What We Know Now About China's Spy Flights Is Worse Than Anyone Imagined
Biden's accounting of China's spy flights is partisanship at the expense of defense
April 5, 2023
We are now learning the Chinese surveillance balloon – which traversed the United States uncontested in February – collected signals intelligence floating above American military installations. In this, the most dangerous period since World War II, the Biden administration should have been more forthcoming about the threat China’s incursion posed to our homeland.
Transparency builds trust, especially during a geopolitical crisis. But during a critical moment with Beijing, President Biden and his national security team chose to mislead the public about the steps they took to counter an adversarial asset over our homeland.
I have pressed the Biden administration to provide the facts essential to understanding of this challenge: What was the Pentagon’s initial threat assessment of the first balloon, and when was it conducted? When was the secretary of Defense informed? What about the president?
Press reports have been more reliable in answering these questions than the Biden administration's own tight-lipped accounting.
What we do know should give us pause. I asked Gen. VanHerck, the NORAD chief, about these questions in a public hearing in March. He testified that he still does not know when the president was made aware of the balloon and that he was not allowed to provide response options to the White House until five days after he first spotted it.
When I asked Secretary Austin, he also gave an unsatisfactory response, repeating many of the same interagency talking points. This is hardly the hallmark of a dedicated effort from the Pentagon to be forthcoming with Congress.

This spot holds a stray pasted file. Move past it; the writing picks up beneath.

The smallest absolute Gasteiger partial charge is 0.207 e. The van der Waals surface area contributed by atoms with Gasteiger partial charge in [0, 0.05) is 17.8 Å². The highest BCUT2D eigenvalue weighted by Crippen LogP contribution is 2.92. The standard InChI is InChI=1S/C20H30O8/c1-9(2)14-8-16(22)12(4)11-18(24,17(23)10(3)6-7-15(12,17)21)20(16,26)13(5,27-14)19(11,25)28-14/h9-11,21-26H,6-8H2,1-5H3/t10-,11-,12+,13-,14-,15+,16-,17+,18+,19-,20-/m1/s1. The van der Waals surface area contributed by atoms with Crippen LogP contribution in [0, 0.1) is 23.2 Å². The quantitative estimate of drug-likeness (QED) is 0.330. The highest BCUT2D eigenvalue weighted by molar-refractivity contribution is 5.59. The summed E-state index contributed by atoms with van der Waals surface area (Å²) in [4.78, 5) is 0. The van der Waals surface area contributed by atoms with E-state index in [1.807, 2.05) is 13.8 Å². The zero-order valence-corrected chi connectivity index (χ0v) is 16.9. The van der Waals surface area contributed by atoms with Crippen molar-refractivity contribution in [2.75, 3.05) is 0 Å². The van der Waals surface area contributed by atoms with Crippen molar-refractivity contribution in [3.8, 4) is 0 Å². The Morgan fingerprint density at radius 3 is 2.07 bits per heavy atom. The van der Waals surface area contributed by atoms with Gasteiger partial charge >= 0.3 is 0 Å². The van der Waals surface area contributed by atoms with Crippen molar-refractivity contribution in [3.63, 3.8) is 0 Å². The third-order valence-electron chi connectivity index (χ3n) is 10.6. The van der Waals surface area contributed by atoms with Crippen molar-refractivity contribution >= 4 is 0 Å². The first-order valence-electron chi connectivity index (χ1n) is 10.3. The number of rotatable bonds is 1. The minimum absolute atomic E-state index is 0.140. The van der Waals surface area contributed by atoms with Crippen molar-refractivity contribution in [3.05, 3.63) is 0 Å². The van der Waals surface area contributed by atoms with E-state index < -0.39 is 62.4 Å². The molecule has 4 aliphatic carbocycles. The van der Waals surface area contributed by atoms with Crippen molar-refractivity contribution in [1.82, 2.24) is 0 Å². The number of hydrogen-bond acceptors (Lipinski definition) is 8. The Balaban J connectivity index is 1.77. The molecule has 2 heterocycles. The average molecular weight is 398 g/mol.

The best understanding we have of this timeline has come in spite of the Biden administration's best efforts to deflect my questions. This is partisanship at the expense of homeland defense.
We also need to know what capabilities our air defense professionals lacked while monitoring and scrambling aircraft to the object. For years, NORAD and others have asked Congress for more and modernized early warning technology to prepare for events such as those in February. Congress needs to seize this moment and add significant funding for Over-the-Horizon Radars, as well as innovative programs like Pathfinder, Northstar, and the Navy’s integrated Undersea Surveillance System to fortify the integrity of the continent.
Equally worthy of Congressional scrutiny is the troubling fact that a four-star general charged with the defense of North American airspace did not feel he had the authority to make a command decision on this matter in real time. This failure demands a holistic assessment of whether the procedures we have had in place for more than 70 years are adequate to the world today.
The administration’s failure of imagination in homeland defense planning also coincides with revelations about monumental breakthroughs in Chinese and Russian sophisticated missile technology and nuclear forces. We need to know whether these capabilities could allow our adversaries to hold the entire continent hostage to volleys of long-range weapons against which we have few defense and deterrence options. General VanHerck told me he does not have the full set of tools he needs to defend our homeland.
President Biden missed a chance to explain clearly the Chinese military threat to the American people. Popular opinion on China continues to plummet, but many still struggle to understand to how Beijing’s military modernization threatens the American way of life. It is hard to imagine a more concrete way for the president to make that case than a Chinese military balloon – potentially armed with self-destructing explosives – floating above American backyards.
If the president cannot uphold his duties, Congress must step in. I intend to lead a sustained inquiry into the outstanding questions from this debacle. I will also provide several amendments in this year’s NDAA to improve our homeland and missile defense protocols and capabilities.
There is a roadmap to strengthen our nation’s shield against threats. At a height of tensions with the Soviet Union 40 years ago, President Ronald Reagan unveiled the famous Strategic Defense Initiative. In a primetime address, he charged Americans to apply "all our abilities and our ingenuity to achieving a truly lasting stability." It worked. Whether the threat is Chinese balloons, Russian bombers, or hypersonic missiles, American ability and ingenuity remains our best defense.
Roger Wicker is a Republican representing Mississippi in the United States Senate.
This op-ed originally appeared in Fox News. Read it here.